Under the HITECH Act, passed as part of the American Recovery and Reinvestment Act of 2009, Congress established a series of financial incentives and penalties
The legislative language left open many questions:
- What constitutes meaningful use of EHR, and how would meaningful use be demonstrated?
- What are the rules for the incentive programs?
- What constitutes certified EHR technology, and who is in charge of certification?
- How will the privacy and security of health data be protected?
- How will the standards enabling national data exchange be developed?
The federal government's effort to accelerate the deployment of EHR technology and establish a national system for the exchange of health data relies on a variety of federal offices and advisory committees within the U.S. Department of Health & Human Services (HHS).
- What is the Office of the National Coordinator?
- What is the Centers for Medicare & Medicaid Services?
- What is the National Committee on Vital and Health Statistics?
- What is the Health IT Standards Committee?
- What is the Health IT Policy Committee?
The Office of the National Coordinator for Health Information Technology (ONC), a division of HHS, is the lead organization in the federal government's effort to promote widespread adoption of health IT and create a national system for the exchange of health data. The position of national coordinator was created by executive order in 2004 and was mandated under the HITECH Act. President Obama appointed Dr. David Blumenthal national coordinator in March 2009.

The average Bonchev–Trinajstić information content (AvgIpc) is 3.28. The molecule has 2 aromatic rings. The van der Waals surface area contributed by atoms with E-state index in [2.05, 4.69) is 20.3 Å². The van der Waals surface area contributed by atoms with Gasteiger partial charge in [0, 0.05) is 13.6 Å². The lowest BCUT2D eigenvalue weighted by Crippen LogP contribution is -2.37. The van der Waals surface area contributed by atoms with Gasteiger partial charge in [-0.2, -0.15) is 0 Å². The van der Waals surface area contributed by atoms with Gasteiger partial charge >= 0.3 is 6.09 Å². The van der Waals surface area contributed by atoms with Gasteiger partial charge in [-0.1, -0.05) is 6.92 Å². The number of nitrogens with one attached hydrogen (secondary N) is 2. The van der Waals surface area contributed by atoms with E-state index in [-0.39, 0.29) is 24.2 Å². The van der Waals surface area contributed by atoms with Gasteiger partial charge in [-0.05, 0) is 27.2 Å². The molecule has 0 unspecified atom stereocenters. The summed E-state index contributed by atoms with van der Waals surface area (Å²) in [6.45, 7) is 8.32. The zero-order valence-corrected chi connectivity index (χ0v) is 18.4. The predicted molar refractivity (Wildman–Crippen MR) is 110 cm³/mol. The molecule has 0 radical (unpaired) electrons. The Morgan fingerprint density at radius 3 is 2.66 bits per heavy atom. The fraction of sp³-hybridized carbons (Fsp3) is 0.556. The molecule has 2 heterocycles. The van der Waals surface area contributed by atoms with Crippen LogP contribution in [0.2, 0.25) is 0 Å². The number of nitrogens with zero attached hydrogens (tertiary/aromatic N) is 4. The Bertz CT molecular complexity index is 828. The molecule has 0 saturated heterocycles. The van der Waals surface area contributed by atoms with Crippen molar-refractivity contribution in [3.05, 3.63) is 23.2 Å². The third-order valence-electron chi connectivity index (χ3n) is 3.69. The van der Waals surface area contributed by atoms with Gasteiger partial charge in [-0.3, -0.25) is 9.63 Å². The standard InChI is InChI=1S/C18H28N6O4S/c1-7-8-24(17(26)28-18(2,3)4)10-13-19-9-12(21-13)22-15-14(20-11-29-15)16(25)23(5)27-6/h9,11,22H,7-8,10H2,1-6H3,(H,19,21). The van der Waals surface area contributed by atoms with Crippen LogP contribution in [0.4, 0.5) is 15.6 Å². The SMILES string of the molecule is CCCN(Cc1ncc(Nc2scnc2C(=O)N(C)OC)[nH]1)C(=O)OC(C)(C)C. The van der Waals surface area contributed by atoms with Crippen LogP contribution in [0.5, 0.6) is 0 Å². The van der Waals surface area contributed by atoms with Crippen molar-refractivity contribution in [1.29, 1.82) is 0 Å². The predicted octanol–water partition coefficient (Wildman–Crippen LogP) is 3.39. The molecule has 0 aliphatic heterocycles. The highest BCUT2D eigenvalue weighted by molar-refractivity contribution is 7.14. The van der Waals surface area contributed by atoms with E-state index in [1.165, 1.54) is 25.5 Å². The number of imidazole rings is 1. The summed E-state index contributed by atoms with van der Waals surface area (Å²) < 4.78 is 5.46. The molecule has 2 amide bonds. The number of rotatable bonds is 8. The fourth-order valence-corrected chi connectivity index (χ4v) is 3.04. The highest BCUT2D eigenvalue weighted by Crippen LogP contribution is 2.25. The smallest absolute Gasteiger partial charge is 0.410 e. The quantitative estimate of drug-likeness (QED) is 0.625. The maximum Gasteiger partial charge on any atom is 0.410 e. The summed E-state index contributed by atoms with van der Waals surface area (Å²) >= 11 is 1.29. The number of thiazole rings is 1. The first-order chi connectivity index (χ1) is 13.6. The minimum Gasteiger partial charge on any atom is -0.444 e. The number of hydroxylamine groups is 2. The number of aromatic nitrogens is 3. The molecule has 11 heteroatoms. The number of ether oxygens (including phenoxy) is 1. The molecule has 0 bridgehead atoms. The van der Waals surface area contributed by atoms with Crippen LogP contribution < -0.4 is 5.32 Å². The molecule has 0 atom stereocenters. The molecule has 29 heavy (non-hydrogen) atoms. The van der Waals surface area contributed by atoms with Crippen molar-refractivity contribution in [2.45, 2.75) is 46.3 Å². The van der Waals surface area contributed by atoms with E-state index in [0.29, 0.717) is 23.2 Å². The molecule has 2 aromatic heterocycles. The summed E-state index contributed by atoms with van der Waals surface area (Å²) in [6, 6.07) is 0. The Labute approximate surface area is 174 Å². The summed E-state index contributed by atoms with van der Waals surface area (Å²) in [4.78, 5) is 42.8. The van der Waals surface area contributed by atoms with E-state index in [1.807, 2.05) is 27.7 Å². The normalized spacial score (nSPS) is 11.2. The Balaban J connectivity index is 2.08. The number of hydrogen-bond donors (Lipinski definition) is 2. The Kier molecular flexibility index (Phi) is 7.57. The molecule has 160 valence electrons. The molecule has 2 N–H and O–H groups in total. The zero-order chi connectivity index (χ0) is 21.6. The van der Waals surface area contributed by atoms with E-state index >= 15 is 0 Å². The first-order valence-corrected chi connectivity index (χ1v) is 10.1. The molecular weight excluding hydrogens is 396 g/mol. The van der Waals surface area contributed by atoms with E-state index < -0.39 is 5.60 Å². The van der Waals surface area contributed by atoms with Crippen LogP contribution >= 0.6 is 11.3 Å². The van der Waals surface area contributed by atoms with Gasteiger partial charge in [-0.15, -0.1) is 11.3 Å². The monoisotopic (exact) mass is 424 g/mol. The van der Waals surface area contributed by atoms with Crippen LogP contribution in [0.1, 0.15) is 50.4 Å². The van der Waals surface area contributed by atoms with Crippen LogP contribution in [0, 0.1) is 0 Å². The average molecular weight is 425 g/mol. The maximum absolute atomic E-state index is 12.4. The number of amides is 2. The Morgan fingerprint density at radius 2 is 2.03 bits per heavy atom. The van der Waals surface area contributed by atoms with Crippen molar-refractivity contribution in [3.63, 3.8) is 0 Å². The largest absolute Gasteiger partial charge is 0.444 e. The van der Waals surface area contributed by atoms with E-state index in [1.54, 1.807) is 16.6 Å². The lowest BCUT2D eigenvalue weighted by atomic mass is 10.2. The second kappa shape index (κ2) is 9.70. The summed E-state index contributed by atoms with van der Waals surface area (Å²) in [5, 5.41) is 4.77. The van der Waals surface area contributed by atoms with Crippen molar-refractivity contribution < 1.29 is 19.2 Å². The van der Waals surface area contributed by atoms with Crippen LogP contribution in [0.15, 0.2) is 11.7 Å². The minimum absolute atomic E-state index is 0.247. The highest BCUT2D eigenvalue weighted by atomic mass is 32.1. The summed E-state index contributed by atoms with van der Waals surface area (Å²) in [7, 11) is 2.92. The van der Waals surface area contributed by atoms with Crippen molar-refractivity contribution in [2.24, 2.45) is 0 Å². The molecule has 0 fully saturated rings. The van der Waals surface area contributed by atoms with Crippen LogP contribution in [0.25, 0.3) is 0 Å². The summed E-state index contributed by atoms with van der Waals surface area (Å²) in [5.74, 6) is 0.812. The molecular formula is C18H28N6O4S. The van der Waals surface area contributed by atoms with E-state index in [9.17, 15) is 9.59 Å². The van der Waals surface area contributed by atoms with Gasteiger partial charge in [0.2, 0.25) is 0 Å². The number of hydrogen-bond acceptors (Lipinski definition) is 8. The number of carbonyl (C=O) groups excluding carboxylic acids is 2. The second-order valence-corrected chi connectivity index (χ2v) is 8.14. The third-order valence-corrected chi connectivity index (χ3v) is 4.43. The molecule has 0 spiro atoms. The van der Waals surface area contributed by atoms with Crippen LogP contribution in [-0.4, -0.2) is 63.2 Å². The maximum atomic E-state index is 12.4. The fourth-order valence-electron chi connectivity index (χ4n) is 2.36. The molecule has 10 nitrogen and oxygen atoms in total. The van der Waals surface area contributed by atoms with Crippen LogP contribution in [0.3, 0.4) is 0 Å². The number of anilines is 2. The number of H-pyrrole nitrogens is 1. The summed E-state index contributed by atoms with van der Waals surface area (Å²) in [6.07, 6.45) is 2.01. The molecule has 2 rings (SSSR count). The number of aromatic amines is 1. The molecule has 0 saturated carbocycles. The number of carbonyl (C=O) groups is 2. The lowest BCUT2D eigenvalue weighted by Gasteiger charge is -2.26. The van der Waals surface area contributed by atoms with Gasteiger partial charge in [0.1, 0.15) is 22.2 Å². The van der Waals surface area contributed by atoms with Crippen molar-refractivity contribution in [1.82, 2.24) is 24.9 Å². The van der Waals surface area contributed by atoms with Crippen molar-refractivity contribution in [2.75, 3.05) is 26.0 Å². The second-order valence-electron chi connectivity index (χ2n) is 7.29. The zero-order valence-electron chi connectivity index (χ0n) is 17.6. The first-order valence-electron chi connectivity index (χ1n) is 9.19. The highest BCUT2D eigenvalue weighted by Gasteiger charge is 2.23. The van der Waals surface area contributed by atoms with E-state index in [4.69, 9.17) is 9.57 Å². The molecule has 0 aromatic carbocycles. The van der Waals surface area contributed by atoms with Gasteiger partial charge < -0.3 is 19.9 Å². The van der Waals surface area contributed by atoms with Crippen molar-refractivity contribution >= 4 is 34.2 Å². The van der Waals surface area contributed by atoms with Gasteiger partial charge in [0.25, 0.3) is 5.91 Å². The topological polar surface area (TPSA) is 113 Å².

The HITECH Act established financial incentives and penalties for hospitals and health care professionals to become meaningful users of certified, interoperable EHR systems. Further, it directed the ONC (along with the Centers for Medicare & Medicaid Services) to develop rules for the incentives program, including definitions for meaningful use and certified EHR technology.
In recognizing EHR certification programs, the ONC must consult with the director of the National Institute of Standards and Technology in the process. In March, the ONC proposed two EHR certification programs, one temporary and one permanent. Under the temporary program, the ONC would serve in an accrediting capacity, authorizing the organizations that want to become EHR certification bodies. Under the permanent program, the responsibilities for testing and certification would be separate. A private-sector accrediting body would have to be approved by the ONC, and accreditation requirements would have to be met.
Finally, the HITECH Act gave the ONC the task of developing a national system for health information exchange.
The Centers for Medicare & Medicaid Services (CMS) administers the federal Medicare program, and works with states to administer Medicaid and other programs. The Social Security Act of 1965 created the CMS -- then called the Health Care Financing Administration -- as a division of HHS. The agency was renamed in 2001.